Tony Frank: On talent

Jim Sheeler graduated from Colorado State University in 1990.

Our paths didn’t cross. I arrived on campus as an assistant professor in 1993, and I was on the faculty in Veterinary Medicine and Biomedical Sciences, while he was a graduate in journalism. But he was one of those alumni whose achievements and character become part of university history – he won the Pulitzer Prize for his feature writing in 2006 and was inducted into the CSU Media Hall of Fame in 2011. One of his books, “Final Salute,” drawn from his Pulitzer-winning series honoring fallen veterans, was a finalist for the National Book Award in nonfiction in 2008. He became an endowed professor of journalism and media writing at Case Western Reserve University.

By all accounts, Jim’s greatness was as much in his humanity as in his writing. The ability to tell a good story is a gift to the world. The power to use language to move and inspire others is a rare thing, but the strength to listen and observe to get at the heart of the story is even rarer still. I suspect it is that quality, even more than his gifts as a writer, that made him so well-loved and respected by his colleagues and peers. Their deep sense of loss could be felt in tributes nationwide last week, when he died at home at age 53.

I wish I had had the honor of knowing him. But this isn’t really about Jim.

It’s about talent.

In 1990, when he graduated, no one knew Jim Sheeler would achieve all that he did. He was a student, and he wanted to write.

We all think we know what talent looks like, but those of us who have spent time in the classroom know that it’s not always as obvious as you might assume. A student can coast through classes for a couple of years before suddenly, they find the spark that lights them. A student enrolls determined to major in business and then finds a passion for forestry. A student who’s planned all their life to be a music teacher may get to college and find it’s not the right fit after all, but international relations is.

But oh, when that spark is lit, it’s a beautiful thing. When humans find what moves them, what speaks to their heart, they come fully into their own – not just through the work but through what their work can mean to others. It is one of the true gifts of working in education to see how an education gets put to use throughout a lifetime by people with deep love for what they’ve learned and its power.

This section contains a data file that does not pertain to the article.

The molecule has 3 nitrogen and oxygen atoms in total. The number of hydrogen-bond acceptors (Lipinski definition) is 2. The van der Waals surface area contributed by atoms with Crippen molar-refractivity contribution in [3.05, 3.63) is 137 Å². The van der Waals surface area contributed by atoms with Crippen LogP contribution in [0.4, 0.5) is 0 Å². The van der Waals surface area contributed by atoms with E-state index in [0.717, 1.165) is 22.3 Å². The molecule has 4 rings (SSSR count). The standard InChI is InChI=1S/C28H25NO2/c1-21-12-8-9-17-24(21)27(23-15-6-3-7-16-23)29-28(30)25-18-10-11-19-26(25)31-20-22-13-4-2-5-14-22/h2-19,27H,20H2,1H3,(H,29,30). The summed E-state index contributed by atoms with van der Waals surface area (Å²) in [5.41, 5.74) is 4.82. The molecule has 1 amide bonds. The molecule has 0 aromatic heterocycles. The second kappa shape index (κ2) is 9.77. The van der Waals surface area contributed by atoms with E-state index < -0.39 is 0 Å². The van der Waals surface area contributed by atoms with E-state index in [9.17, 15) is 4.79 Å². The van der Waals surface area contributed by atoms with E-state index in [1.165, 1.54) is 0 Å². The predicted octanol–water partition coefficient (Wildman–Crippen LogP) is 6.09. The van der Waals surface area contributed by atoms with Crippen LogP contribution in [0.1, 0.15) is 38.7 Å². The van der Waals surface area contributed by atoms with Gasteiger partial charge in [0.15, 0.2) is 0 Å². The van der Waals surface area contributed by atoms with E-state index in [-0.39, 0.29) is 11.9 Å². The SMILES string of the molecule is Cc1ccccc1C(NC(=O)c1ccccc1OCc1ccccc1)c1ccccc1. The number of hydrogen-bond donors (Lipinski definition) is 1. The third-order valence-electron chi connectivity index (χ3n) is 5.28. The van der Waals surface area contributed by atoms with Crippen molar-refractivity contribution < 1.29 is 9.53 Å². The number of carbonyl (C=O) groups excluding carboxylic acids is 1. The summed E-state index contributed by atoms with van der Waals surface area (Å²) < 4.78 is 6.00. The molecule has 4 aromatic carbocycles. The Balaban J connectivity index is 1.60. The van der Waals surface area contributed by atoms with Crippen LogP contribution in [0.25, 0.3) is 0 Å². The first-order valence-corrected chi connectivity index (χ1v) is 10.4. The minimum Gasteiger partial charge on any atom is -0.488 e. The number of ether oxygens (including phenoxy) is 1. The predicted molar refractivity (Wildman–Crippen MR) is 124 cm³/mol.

I don’t know when Jim felt that spark in his own life, or when he determined he’d make his living with words. But I can say with confidence that his experience at the college newspaper, and the education he undertook at CSU and later at University of Colorado for graduate school, undoubtedly helped him transform his natural talent into something more polished and remarkable – the foundation of a meaningful life and career.

I’ve written in this space about higher education equity in the past, and I will again. It’s part of our mission as a land grant university system to provide access to education and do all we can to ensure that our students graduate.

But no data can tell the story of why that matters as well as one life can. Jim Sheeler came to CSU. He worked on the student newspaper. He made friends. He earned a degree and put it to work. And he went on not just to inspire others with his writing, but to teach them. I’m sure, looking out at his students, he couldn’t tell which ones would eventually emerge as stars, who might go onto greatness. So he invested in all of them, because that’s what a great teacher does. You never know who’s sitting in the back of the room, waiting for the spark to ignite. You never know who’s hanging on every word you say. So you welcome as many as you can, and give them the best you can, and see what comes back.

And universities themselves must do the same – welcome any students we can who seem to have the talent and drive to succeed and support them as well as we can, with excellent faculty, financial aid, and the advising and success tools that can help them overcome obstacles. Provide broad access, student support, and your best teaching, and let students see where it takes them. An investment in education is an investment in the richness and opportunity of a human life, and at a state university like CSU, with a commitment to access, that investment is still widely affordable to anyone who wants to pursue it.

It is not a perfect system. But it’s a democratic one – and students continuously astound us with how far they can go and all they can discover along the way.

Those alumni become part of the stories we tell about the life of a university, and its people. We’re grateful that Jim Sheeler is part of the CSU story, and grateful there are so many other great stories yet to be told.

– tony

This message was included in Chancellor Frank’s October newsletter. Click here to subscribe to the Chancellor’s monthly letter.

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